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Landser_
Friday, June 10th, 2005, 11:06 PM
Any people here play chess? if so, to what degree of seriousness?

Ulex
Saturday, June 11th, 2005, 02:49 AM
I used to play chess often, and I also played in a few tournaments. In my chess club I was the obvious winner of the local championship every year.

However, I do not play in clubs anymore.

Loki
Saturday, June 11th, 2005, 09:51 AM
Yes, I play chess. I've played in some tournaments but didn't take it too seriously. If you're really into it you have to memorise hundreds of opening positions and I found that too time-consuming.I sometimes play blitz (5 min per side) games on Yahoo, and that can be fun. :viking3:

Lone White Wolf
Saturday, June 11th, 2005, 11:07 AM
One of the stereotypes in the West seems to be that all Russians love chess...
Chess is cool. I haven't played for about 5 years, but I used to be really good at it. I remember winning a chess tournament in school. :cupbronz:

Ulex
Saturday, June 11th, 2005, 12:34 PM
If you're really into it you have to memorise hundreds of opening positions and I found that too time-consuming.

This is true, and I when I was younger, I spend hundreds of hours reading chess theory in order to beat my opponents. I totally forgot to enjoy the game itself, as I was more or less burried in hundreds of books. It finally turned me into a strictly tehcnical player completely lacking the unconventional initiative. I rarely won or lost a game but ended up in drawish endgames all the time. Not much fun.

So when I finally realized that I would never become the world champion anyway, I put my books aside and started to play away from the mainline chess theory. I remember a strong opponent shouting 'Hey, you can't play like that!', when I completely broke the mainline and made a crazy, never seen before sacrifice in the opening moves. :laugh:

But I started to enjoy chess again - and still do.

Loki
Saturday, June 11th, 2005, 01:47 PM
I think Fischerandom is perhaps a good idea if one wants to get away from theory and get more into a clash of fresh intellectual strategy. I hope this style becomes more popular.

fog
Saturday, June 11th, 2005, 03:51 PM
I used to play chess, but I have not played much recently. I lost interest when none of my friends or family could defeat me. I have never read any books or studied opening theory beyond the first 3 moves.

I occasionaly play on the playchess.com servers, and my rating is usually between 1500-1600. It might be fun to form an online Nordish chess club. Skadi's arcade section was popular at one time.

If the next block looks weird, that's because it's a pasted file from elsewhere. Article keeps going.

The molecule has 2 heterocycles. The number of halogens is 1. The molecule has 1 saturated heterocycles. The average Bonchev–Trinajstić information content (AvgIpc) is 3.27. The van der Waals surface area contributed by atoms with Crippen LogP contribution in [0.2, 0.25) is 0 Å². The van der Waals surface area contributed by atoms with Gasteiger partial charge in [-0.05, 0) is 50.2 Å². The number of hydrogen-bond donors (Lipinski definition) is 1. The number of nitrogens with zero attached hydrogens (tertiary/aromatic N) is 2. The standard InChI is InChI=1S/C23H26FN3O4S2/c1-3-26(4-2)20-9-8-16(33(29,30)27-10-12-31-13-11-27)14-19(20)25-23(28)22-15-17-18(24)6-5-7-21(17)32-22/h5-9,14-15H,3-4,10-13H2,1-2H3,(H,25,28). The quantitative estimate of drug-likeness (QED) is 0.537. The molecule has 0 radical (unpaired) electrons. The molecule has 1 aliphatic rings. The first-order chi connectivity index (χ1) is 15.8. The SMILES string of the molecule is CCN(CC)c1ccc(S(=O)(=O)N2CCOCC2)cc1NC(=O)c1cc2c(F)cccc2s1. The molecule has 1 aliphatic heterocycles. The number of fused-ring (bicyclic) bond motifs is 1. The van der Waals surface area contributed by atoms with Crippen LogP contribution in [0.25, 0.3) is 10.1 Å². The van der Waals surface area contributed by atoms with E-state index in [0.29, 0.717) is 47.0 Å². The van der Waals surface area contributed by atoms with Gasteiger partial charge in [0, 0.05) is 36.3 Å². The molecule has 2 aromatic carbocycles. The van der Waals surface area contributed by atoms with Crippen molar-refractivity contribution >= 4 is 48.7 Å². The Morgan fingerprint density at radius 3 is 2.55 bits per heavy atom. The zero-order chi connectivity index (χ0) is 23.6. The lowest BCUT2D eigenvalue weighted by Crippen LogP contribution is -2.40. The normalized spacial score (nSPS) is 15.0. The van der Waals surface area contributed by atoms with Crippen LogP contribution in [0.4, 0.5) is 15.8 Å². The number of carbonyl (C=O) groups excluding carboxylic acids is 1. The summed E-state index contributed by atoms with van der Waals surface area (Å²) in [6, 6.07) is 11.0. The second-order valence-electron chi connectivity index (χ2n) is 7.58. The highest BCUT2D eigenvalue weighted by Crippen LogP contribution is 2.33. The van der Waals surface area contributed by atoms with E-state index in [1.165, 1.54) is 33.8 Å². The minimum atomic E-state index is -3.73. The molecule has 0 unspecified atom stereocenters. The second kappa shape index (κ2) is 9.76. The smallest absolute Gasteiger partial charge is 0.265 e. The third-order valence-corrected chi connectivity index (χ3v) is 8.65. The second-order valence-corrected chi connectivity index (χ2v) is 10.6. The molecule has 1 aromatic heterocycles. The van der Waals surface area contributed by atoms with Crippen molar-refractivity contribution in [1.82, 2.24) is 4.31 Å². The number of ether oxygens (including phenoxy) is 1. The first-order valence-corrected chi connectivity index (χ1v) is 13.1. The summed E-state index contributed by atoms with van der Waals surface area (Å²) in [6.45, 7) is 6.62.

I recently read this article http://chessbase.com/newsdetail.asp?newsid=2431 . It appears that all races are equal, with one exception... Any ideas on why there are not a lot of Nordics among the elite chess players?

Loki
Saturday, June 11th, 2005, 04:22 PM
Any ideas on why there are not a lot of Nordics among the elite chess players?
In order to be exceptionally good at chess, one has to have a deviant, subversive and dangerous character - with the ability to mislead your opponent. That is why Jews normally do very well at chess.

Landser_
Saturday, June 11th, 2005, 05:00 PM
What was the never before seen sacrifice?

Problem with "deviating from theory" is you suddenly have to calculate alot more.

I know one guy who always uses polish opening, has seemingly every line memorized. Turns an otherwise poor move into his domain...


This is true, and I when I was younger, I spend hundreds of hours reading chess theory in order to beat my opponents. I totally forgot to enjoy the game itself, as I was more or less burried in hundreds of books. It finally turned me into a strictly tehcnical player completely lacking the unconventional initiative. I rarely won or lost a game but ended up in drawish endgames all the time. Not much fun.

So when I finally realized that I would never become the world champion anyway, I put my books aside and started to play away from the mainline chess theory. I remember a strong opponent shouting 'Hey, you can't play like that!', when I completely broke the mainline and made a crazy, never seen before sacrifice in the opening moves. :laugh:

But I started to enjoy chess again - and still do.

Landser_
Saturday, June 11th, 2005, 05:01 PM
In order to be exceptionally good at chess, one has to have a deviant, subversive and dangerous character - with the ability to mislead your opponent. That is why Jews normally do very well at chess.

so if you're true to your namesake shouldn't you do very well at chess as well?

Loki
Saturday, June 11th, 2005, 05:08 PM
so if you're true to your namesake shouldn't you do very well at chess as well?
I suppose so, yes. ;)

Ulex
Saturday, June 11th, 2005, 05:23 PM